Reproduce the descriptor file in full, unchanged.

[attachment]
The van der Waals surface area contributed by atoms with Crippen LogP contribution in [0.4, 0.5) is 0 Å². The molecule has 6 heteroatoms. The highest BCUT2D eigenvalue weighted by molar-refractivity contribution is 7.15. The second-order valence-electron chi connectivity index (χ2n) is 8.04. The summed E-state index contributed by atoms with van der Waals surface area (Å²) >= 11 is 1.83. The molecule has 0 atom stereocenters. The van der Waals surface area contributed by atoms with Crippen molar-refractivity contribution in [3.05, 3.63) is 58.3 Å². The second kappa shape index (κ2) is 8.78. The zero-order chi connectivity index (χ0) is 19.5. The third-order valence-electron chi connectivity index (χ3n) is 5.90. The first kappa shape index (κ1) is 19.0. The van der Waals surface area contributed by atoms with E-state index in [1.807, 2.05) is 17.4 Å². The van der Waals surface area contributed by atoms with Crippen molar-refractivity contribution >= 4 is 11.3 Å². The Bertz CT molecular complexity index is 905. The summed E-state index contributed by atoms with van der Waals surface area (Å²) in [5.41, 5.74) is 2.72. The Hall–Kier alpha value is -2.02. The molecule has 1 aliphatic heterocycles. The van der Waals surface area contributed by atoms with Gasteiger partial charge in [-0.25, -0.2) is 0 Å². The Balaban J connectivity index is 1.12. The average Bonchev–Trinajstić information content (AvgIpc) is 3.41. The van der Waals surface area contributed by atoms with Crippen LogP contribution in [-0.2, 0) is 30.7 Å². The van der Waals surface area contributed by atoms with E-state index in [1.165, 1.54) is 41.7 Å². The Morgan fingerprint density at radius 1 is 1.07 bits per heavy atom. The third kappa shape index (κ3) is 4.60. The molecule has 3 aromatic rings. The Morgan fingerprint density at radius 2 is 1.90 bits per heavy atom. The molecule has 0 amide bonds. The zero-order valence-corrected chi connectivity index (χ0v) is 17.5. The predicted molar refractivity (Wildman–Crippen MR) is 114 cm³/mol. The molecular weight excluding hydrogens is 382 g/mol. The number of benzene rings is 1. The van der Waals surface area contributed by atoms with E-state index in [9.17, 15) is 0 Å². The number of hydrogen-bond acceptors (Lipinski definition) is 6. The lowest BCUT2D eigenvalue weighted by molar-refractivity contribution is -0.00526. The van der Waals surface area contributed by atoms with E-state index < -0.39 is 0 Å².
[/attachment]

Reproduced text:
The van der Waals surface area contributed by atoms with Crippen LogP contribution in [0.4, 0.5) is 0 Å². The molecule has 6 heteroatoms. The highest BCUT2D eigenvalue weighted by molar-refractivity contribution is 7.15. The second-order valence-electron chi connectivity index (χ2n) is 8.04. The summed E-state index contributed by atoms with van der Waals surface area (Å²) >= 11 is 1.83. The molecule has 0 atom stereocenters. The van der Waals surface area contributed by atoms with Crippen molar-refractivity contribution in [3.05, 3.63) is 58.3 Å². The second kappa shape index (κ2) is 8.78. The zero-order chi connectivity index (χ0) is 19.5. The third-order valence-electron chi connectivity index (χ3n) is 5.90. The first kappa shape index (κ1) is 19.0. The van der Waals surface area contributed by atoms with E-state index in [1.807, 2.05) is 17.4 Å². The van der Waals surface area contributed by atoms with Crippen molar-refractivity contribution >= 4 is 11.3 Å². The Bertz CT molecular complexity index is 905. The summed E-state index contributed by atoms with van der Waals surface area (Å²) in [5.41, 5.74) is 2.72. The Hall–Kier alpha value is -2.02. The molecule has 1 aliphatic heterocycles. The van der Waals surface area contributed by atoms with Gasteiger partial charge in [-0.25, -0.2) is 0 Å². The Balaban J connectivity index is 1.12. The average Bonchev–Trinajstić information content (AvgIpc) is 3.41. The van der Waals surface area contributed by atoms with Crippen LogP contribution in [-0.2, 0) is 30.7 Å². The van der Waals surface area contributed by atoms with E-state index in [1.165, 1.54) is 41.7 Å². The Morgan fingerprint density at radius 1 is 1.07 bits per heavy atom. The third kappa shape index (κ3) is 4.60. The molecule has 3 aromatic rings. The Morgan fingerprint density at radius 2 is 1.90 bits per heavy atom. The molecule has 0 amide bonds. The zero-order valence-corrected chi connectivity index (χ0v) is 17.5. The predicted molar refractivity (Wildman–Crippen MR) is 114 cm³/mol. The molecular weight excluding hydrogens is 382 g/mol. The number of benzene rings is 1. The van der Waals surface area contributed by atoms with E-state index in [9.17, 15) is 0 Å². The number of hydrogen-bond acceptors (Lipinski definition) is 6. The lowest BCUT2D eigenvalue weighted by molar-refractivity contribution is -0.00526. The van der Waals surface area contributed by atoms with E-state index < -0.39 is 0 Å².